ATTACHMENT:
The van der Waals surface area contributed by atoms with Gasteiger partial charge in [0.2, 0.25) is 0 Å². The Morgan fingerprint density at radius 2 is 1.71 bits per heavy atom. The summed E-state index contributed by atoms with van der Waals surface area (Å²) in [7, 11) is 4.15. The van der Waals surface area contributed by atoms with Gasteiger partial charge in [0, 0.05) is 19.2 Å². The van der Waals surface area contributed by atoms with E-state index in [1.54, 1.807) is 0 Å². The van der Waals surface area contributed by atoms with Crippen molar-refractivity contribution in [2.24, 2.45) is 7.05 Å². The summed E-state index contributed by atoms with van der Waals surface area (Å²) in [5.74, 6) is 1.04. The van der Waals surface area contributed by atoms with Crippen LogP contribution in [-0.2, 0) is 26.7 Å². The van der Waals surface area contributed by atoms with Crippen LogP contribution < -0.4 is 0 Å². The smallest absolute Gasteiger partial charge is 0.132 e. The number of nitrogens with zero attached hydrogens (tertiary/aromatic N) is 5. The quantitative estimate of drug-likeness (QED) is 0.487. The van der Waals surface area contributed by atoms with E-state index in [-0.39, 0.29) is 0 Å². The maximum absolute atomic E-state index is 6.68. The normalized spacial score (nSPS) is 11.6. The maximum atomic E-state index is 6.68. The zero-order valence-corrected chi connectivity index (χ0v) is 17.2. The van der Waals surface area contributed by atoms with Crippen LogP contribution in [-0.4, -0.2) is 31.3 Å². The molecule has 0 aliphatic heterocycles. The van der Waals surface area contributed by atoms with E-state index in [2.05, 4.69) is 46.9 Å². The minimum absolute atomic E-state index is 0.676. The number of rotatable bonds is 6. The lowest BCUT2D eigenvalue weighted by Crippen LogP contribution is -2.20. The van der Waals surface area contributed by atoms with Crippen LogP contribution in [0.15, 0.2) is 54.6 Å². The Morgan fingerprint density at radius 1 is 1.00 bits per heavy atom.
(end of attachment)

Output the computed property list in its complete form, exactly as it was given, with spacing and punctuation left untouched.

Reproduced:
The van der Waals surface area contributed by atoms with Gasteiger partial charge in [0.2, 0.25) is 0 Å². The Morgan fingerprint density at radius 2 is 1.71 bits per heavy atom. The summed E-state index contributed by atoms with van der Waals surface area (Å²) in [7, 11) is 4.15. The van der Waals surface area contributed by atoms with Gasteiger partial charge in [0, 0.05) is 19.2 Å². The van der Waals surface area contributed by atoms with E-state index in [1.54, 1.807) is 0 Å². The van der Waals surface area contributed by atoms with Crippen molar-refractivity contribution in [2.24, 2.45) is 7.05 Å². The summed E-state index contributed by atoms with van der Waals surface area (Å²) in [5.74, 6) is 1.04. The van der Waals surface area contributed by atoms with Crippen LogP contribution in [-0.2, 0) is 26.7 Å². The van der Waals surface area contributed by atoms with Crippen LogP contribution < -0.4 is 0 Å². The smallest absolute Gasteiger partial charge is 0.132 e. The number of nitrogens with zero attached hydrogens (tertiary/aromatic N) is 5. The quantitative estimate of drug-likeness (QED) is 0.487. The van der Waals surface area contributed by atoms with E-state index in [-0.39, 0.29) is 0 Å². The maximum absolute atomic E-state index is 6.68. The normalized spacial score (nSPS) is 11.6. The maximum atomic E-state index is 6.68. The zero-order valence-corrected chi connectivity index (χ0v) is 17.2. The van der Waals surface area contributed by atoms with Crippen LogP contribution in [-0.4, -0.2) is 31.3 Å². The molecule has 0 aliphatic heterocycles. The van der Waals surface area contributed by atoms with E-state index in [2.05, 4.69) is 46.9 Å². The minimum absolute atomic E-state index is 0.676. The number of rotatable bonds is 6. The lowest BCUT2D eigenvalue weighted by Crippen LogP contribution is -2.20. The van der Waals surface area contributed by atoms with Crippen LogP contribution in [0.15, 0.2) is 54.6 Å². The Morgan fingerprint density at radius 1 is 1.00 bits per heavy atom.